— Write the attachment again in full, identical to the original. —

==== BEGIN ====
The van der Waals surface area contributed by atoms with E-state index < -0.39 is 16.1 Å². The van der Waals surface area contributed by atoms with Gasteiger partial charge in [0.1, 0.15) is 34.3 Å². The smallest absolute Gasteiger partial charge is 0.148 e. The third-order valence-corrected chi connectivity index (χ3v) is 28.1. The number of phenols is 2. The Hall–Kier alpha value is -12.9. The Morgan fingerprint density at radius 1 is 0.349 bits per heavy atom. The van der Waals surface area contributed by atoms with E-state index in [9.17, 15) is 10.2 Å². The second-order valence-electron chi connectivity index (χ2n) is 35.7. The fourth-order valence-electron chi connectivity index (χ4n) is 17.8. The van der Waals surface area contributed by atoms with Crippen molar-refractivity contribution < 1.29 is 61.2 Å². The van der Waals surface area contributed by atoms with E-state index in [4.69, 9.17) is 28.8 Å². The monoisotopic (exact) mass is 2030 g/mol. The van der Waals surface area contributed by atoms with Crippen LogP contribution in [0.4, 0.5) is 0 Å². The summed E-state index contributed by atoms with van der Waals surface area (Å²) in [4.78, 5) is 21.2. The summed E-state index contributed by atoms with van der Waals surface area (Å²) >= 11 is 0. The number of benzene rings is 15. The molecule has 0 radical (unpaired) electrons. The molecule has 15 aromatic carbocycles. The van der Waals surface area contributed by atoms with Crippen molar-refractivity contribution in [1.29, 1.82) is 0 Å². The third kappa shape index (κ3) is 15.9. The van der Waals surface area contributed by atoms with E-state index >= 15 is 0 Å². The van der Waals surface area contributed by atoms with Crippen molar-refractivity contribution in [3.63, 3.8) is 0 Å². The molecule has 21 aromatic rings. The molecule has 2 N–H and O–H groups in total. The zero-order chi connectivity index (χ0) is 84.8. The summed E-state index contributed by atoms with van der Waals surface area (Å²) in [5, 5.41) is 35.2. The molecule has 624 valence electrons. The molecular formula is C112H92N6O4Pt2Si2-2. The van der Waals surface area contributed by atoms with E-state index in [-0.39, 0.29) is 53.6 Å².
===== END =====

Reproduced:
The van der Waals surface area contributed by atoms with E-state index < -0.39 is 16.1 Å². The van der Waals surface area contributed by atoms with Gasteiger partial charge in [0.1, 0.15) is 34.3 Å². The smallest absolute Gasteiger partial charge is 0.148 e. The third-order valence-corrected chi connectivity index (χ3v) is 28.1. The number of phenols is 2. The Hall–Kier alpha value is -12.9. The Morgan fingerprint density at radius 1 is 0.349 bits per heavy atom. The van der Waals surface area contributed by atoms with E-state index in [9.17, 15) is 10.2 Å². The second-order valence-electron chi connectivity index (χ2n) is 35.7. The fourth-order valence-electron chi connectivity index (χ4n) is 17.8. The van der Waals surface area contributed by atoms with Crippen molar-refractivity contribution < 1.29 is 61.2 Å². The van der Waals surface area contributed by atoms with E-state index in [4.69, 9.17) is 28.8 Å². The monoisotopic (exact) mass is 2030 g/mol. The van der Waals surface area contributed by atoms with Crippen LogP contribution in [0.4, 0.5) is 0 Å². The summed E-state index contributed by atoms with van der Waals surface area (Å²) in [4.78, 5) is 21.2. The summed E-state index contributed by atoms with van der Waals surface area (Å²) >= 11 is 0. The number of benzene rings is 15. The molecule has 0 radical (unpaired) electrons. The molecule has 15 aromatic carbocycles. The van der Waals surface area contributed by atoms with Crippen molar-refractivity contribution in [1.29, 1.82) is 0 Å². The third kappa shape index (κ3) is 15.9. The van der Waals surface area contributed by atoms with E-state index >= 15 is 0 Å². The van der Waals surface area contributed by atoms with Crippen molar-refractivity contribution in [3.63, 3.8) is 0 Å². The molecule has 21 aromatic rings. The molecule has 2 N–H and O–H groups in total. The zero-order chi connectivity index (χ0) is 84.8. The summed E-state index contributed by atoms with van der Waals surface area (Å²) in [5, 5.41) is 35.2. The molecule has 624 valence electrons. The molecular formula is C112H92N6O4Pt2Si2-2. The van der Waals surface area contributed by atoms with E-state index in [-0.39, 0.29) is 53.6 Å².